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Snow White Cake

Cake, cherries, butter creme and chocolate equals yummy.

Another one of those family recipes, this time from my aunt. Although I am fairly certain she got it from grandma. Yes, my grandmother is a walking baking (and cook) book.

This recipes is a little bit more complicated because it consists of several layers, all of which are home made so there is some work involved. However, it certainly pays off.

– cake base with cherries
– butter creme layer (recipe for butter creme here)
– chocolate layer

You will also need a “cake setting ring” or in this case a square since the cake is a square cake.

Cake base:

– 200g margarine
– 200g icing sugar
– 4 eggs
– 15g baking powder
-400g flour
– some milk

– 1 to 2 glasses of sour cherries

Mix all ingredients together, this will produce a sticky dough. If it is too sticky, add some more milk. Make sure they dough is not too runny so that the cherries won’t sink in.

Take your biggest cookie sheet (it should have a rim), line it with a baking paper, which is overhanging the edges. Now spread the dough evenly onto that sheet.
Drain the cherries as best as possible. Using sour cherries might be a bit more expensive (I found glasses at Superstore for $8) but it will give the cake the right taste. Spread the cherries across the dough.

Bake at 180°C for about 30-40 mins. The cake should be only lightly brown.

Place the “cake setting square” around the cake and make sure it fits tightly.

While the cake base is cooling you can prepare the butter creme. Make sure the cake is room temperature, spread the butter creme across the cake evenly.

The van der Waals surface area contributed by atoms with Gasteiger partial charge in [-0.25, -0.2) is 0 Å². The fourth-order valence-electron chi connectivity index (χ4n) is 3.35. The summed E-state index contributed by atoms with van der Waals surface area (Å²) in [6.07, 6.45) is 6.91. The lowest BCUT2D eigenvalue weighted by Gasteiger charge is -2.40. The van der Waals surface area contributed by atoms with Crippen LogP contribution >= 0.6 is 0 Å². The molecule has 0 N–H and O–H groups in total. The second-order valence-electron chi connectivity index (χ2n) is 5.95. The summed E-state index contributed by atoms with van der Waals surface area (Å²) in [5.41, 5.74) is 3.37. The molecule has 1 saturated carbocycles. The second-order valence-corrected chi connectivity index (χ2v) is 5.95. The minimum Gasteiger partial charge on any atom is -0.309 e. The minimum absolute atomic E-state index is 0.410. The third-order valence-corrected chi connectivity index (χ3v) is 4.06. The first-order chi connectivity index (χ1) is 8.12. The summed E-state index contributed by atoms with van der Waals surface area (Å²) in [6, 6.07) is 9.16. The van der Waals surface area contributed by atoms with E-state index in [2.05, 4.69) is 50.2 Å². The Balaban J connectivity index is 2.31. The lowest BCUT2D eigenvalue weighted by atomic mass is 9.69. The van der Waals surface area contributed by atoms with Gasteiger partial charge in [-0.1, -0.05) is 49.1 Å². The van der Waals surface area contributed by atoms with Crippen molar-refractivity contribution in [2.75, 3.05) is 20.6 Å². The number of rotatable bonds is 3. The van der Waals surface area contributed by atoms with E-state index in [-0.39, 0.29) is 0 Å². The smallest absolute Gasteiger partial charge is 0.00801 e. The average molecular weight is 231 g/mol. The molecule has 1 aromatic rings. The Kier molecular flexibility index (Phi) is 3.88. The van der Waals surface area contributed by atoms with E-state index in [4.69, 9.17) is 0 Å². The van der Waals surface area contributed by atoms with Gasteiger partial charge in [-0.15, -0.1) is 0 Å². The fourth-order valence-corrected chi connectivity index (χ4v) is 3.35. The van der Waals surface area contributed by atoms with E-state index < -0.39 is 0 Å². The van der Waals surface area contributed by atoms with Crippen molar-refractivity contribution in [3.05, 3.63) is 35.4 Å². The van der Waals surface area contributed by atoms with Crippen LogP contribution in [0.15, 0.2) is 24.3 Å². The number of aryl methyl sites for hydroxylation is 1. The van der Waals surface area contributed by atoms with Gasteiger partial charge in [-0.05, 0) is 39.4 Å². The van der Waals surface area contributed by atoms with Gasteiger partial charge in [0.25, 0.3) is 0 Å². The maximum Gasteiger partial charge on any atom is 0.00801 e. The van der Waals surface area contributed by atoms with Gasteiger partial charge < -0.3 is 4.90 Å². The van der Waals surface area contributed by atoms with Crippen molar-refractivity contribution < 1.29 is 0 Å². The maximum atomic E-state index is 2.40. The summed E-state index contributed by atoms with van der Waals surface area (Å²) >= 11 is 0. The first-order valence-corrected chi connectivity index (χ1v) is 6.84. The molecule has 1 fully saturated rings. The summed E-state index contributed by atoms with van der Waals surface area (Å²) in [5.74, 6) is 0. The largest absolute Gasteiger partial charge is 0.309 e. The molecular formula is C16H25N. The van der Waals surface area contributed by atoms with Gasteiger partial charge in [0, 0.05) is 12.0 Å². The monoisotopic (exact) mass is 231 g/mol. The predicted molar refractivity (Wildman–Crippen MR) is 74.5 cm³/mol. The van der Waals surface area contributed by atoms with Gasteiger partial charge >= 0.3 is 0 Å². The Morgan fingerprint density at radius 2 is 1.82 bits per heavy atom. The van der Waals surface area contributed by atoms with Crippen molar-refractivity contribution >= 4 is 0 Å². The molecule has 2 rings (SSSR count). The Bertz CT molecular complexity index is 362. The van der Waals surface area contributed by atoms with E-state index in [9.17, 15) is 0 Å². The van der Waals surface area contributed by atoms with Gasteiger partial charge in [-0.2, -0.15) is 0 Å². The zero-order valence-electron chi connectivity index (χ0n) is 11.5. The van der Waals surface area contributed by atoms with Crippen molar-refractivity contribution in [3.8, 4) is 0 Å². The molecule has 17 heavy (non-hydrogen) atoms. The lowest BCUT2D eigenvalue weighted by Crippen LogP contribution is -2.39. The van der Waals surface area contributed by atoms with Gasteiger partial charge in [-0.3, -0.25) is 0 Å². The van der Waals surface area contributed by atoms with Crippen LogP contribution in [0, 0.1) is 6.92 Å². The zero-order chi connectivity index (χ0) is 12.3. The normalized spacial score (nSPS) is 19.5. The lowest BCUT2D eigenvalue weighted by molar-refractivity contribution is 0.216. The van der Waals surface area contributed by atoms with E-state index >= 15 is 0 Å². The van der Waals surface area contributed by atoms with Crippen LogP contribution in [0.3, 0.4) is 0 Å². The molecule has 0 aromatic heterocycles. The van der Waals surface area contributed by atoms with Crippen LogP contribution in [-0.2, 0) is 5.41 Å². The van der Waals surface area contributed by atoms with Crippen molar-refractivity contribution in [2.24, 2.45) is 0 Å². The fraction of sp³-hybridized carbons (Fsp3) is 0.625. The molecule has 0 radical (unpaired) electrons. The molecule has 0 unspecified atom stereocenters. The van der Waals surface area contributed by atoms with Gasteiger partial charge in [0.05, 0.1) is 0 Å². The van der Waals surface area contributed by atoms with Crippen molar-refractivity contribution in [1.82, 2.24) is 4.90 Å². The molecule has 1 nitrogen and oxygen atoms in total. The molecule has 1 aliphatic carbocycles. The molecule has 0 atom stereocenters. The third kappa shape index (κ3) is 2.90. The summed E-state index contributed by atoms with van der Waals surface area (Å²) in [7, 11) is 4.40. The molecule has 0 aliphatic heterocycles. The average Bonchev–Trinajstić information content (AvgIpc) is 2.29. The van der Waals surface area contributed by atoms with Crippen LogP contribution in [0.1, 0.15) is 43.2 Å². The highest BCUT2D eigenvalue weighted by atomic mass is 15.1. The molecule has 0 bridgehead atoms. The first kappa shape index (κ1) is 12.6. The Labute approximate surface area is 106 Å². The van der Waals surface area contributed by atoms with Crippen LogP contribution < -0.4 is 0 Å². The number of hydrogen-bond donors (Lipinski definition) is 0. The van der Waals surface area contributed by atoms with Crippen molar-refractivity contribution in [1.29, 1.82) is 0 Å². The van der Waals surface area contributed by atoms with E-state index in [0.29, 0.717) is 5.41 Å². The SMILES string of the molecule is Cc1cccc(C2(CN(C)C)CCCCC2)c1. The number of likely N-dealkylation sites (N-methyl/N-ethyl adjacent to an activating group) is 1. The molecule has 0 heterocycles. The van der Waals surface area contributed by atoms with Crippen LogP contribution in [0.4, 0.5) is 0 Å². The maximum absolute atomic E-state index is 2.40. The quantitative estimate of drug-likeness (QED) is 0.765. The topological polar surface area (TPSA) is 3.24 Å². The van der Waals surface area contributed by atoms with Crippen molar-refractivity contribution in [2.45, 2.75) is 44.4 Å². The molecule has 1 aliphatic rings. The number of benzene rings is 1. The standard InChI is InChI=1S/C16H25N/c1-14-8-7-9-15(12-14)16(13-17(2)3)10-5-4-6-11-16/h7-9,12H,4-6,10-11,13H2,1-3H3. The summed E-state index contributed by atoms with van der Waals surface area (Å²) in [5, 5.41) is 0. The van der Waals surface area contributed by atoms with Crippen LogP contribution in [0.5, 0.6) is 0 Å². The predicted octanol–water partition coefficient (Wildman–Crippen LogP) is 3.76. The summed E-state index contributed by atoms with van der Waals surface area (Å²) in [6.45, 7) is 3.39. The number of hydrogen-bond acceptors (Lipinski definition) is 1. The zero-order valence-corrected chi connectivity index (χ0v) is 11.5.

Chocolate glaze:

– 250g fat
– 1 cup cocoa powder
– 1 cup icing sugar (maybe a bit more)
– 1 yolk

Tip: The fat you use should be tasteless and firm at room temperature. I used shortening but is doesn’t quite do the job. I have not yet found the right fat. In Germany it is called “coconut fat”, however, it does not taste like coconut.

Melt the fat and cool down as much as possible before setting again. Mix the yolk with cocoa and icing sugar. Pour the warm fat into the dry mixture and stir well. Make sure it does not create lumps (which happens when the fat is too hot). Taste the glaze to make sure it has the right amount of sweetness, if not, add more icing sugar. Pour onto the butter creme and spread well.

Let the cake cool down. Serve ins squares.

Option: You could meld chocolate chips to use as chocolate glaze.


About andreamacleod

Take a KitchenAid Artisan machine, a young wife, time, creativity and mix it well. You end up with endless options of baking goodies from German torte to North American cupcakes. Follow me on my baking and cooking adventures and throw in your cent or two. There are no limits!

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